On October 5th, GMU Special Collections Research Center will be on Twitter with archivists around the country to answer any and all archives related questions. Sponsored by the Society of American Archivists, this day long event will give you the opportunity to ask the archivists at the Special Collections Research Center about our work, our collections, or anything archives-related!
As professional experts who do the exciting work of protecting and sharing important historic materials, our archivists have many stories to share about the work we do every day in preserving fascinating documents, photographs, audio and visual materials, and artifacts.
No question is too silly . . .
- What’s the craziest thing you’ve come across in your collections?
- If your archives had a soundtrack, what songs would be on it?
- What do archivists talk about around the water cooler?
. . . and no question is too practical!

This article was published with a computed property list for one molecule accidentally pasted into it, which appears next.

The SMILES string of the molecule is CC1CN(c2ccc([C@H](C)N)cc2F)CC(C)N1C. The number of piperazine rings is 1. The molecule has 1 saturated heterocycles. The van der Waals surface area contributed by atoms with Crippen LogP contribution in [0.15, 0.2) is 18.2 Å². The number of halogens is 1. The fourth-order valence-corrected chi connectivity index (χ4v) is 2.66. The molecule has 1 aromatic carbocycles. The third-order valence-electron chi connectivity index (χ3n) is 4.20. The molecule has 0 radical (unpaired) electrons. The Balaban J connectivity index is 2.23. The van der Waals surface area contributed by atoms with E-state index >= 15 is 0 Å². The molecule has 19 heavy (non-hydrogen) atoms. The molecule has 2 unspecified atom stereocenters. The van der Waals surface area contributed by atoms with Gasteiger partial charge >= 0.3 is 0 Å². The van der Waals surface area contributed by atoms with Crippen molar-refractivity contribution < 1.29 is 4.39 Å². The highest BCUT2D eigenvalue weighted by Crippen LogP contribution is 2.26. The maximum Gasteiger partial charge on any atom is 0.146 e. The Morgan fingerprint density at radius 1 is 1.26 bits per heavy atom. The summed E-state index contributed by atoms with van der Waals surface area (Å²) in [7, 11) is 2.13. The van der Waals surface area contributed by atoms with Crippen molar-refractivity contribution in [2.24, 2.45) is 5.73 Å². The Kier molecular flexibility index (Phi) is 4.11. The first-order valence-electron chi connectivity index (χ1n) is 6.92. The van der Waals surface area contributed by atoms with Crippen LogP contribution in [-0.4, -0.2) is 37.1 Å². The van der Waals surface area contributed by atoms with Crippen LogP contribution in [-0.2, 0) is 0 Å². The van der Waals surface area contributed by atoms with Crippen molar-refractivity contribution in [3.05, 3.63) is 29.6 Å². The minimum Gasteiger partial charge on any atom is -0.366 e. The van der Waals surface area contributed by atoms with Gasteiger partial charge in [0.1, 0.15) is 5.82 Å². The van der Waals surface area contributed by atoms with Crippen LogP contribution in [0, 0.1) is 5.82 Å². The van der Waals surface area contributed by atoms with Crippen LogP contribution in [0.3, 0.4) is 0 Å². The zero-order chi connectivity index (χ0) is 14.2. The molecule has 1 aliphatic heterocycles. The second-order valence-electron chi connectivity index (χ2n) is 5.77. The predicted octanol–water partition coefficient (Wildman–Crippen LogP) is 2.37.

- What should I do to be sure that my emails won’t get lost?
- I’ve got loads of digital images on my phone. How should I store them so I can access them later on?
- How do you decide which items to keep and which to weed out from a collection?
- As a teacher, how can I get my students more interested in using archives for projects?
So, how does it work?
#AskAnArchivist Day is open to everyone–all you need is a Twitter account. To participate, just tweet a question to @gmuscrc between 10 am and 4:00 pm on Wednesday, October 5 and include the hashtag #AskAnArchivist in your tweet. Your question will be seen instantly by archivists here at the Special Collections Research Center and around the country who will be standing by to respond directly to you. So if we’re not sure how to answer, we bet we can find someone who can! We also may not know every answer right away, but we’ll do some digging and get back to you ASAP. Even if you don’t have a question right away, we hope you’ll search Twitter for #AskAnArchivist and follow along as questions and answers are shared to get a better idea not just of what we do here at the Special Collections Research Center but what archivists are doing around the world.